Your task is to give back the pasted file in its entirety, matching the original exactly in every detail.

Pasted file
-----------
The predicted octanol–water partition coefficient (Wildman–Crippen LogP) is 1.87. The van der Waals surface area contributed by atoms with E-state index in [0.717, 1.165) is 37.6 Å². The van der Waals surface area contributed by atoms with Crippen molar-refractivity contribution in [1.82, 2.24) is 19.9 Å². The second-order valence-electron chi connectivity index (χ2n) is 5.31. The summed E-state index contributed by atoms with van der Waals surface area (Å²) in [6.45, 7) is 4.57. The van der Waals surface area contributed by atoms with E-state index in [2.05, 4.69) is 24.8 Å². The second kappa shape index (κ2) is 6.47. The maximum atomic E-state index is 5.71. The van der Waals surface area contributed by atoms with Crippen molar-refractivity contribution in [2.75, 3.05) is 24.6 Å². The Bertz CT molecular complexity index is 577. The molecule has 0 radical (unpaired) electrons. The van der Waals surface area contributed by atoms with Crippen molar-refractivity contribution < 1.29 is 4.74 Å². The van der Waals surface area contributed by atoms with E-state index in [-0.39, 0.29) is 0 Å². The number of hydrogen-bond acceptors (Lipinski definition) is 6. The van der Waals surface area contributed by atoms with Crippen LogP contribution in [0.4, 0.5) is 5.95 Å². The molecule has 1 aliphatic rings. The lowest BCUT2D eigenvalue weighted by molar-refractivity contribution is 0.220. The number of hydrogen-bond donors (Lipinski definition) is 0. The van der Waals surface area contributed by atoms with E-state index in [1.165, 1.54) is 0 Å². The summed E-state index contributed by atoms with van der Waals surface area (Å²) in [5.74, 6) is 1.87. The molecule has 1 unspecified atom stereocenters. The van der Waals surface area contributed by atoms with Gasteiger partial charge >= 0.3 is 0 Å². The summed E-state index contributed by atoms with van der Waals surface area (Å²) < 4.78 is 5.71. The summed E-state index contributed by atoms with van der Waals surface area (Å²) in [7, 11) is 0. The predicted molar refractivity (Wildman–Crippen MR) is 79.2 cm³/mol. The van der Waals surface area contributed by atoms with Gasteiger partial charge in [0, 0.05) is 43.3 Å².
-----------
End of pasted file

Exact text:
The predicted octanol–water partition coefficient (Wildman–Crippen LogP) is 1.87. The van der Waals surface area contributed by atoms with E-state index in [0.717, 1.165) is 37.6 Å². The van der Waals surface area contributed by atoms with Crippen molar-refractivity contribution in [1.82, 2.24) is 19.9 Å². The second-order valence-electron chi connectivity index (χ2n) is 5.31. The summed E-state index contributed by atoms with van der Waals surface area (Å²) in [6.45, 7) is 4.57. The van der Waals surface area contributed by atoms with E-state index in [2.05, 4.69) is 24.8 Å². The second kappa shape index (κ2) is 6.47. The maximum atomic E-state index is 5.71. The van der Waals surface area contributed by atoms with Crippen molar-refractivity contribution in [2.75, 3.05) is 24.6 Å². The Bertz CT molecular complexity index is 577. The molecule has 0 radical (unpaired) electrons. The van der Waals surface area contributed by atoms with Crippen molar-refractivity contribution < 1.29 is 4.74 Å². The van der Waals surface area contributed by atoms with E-state index in [-0.39, 0.29) is 0 Å². The number of hydrogen-bond acceptors (Lipinski definition) is 6. The van der Waals surface area contributed by atoms with Crippen LogP contribution in [0.4, 0.5) is 5.95 Å². The molecule has 1 aliphatic rings. The lowest BCUT2D eigenvalue weighted by molar-refractivity contribution is 0.220. The number of hydrogen-bond donors (Lipinski definition) is 0. The van der Waals surface area contributed by atoms with E-state index in [1.165, 1.54) is 0 Å². The summed E-state index contributed by atoms with van der Waals surface area (Å²) in [5.74, 6) is 1.87. The molecule has 1 unspecified atom stereocenters. The van der Waals surface area contributed by atoms with Gasteiger partial charge >= 0.3 is 0 Å². The summed E-state index contributed by atoms with van der Waals surface area (Å²) < 4.78 is 5.71. The summed E-state index contributed by atoms with van der Waals surface area (Å²) in [7, 11) is 0. The predicted molar refractivity (Wildman–Crippen MR) is 79.2 cm³/mol. The van der Waals surface area contributed by atoms with Gasteiger partial charge in [0, 0.05) is 43.3 Å².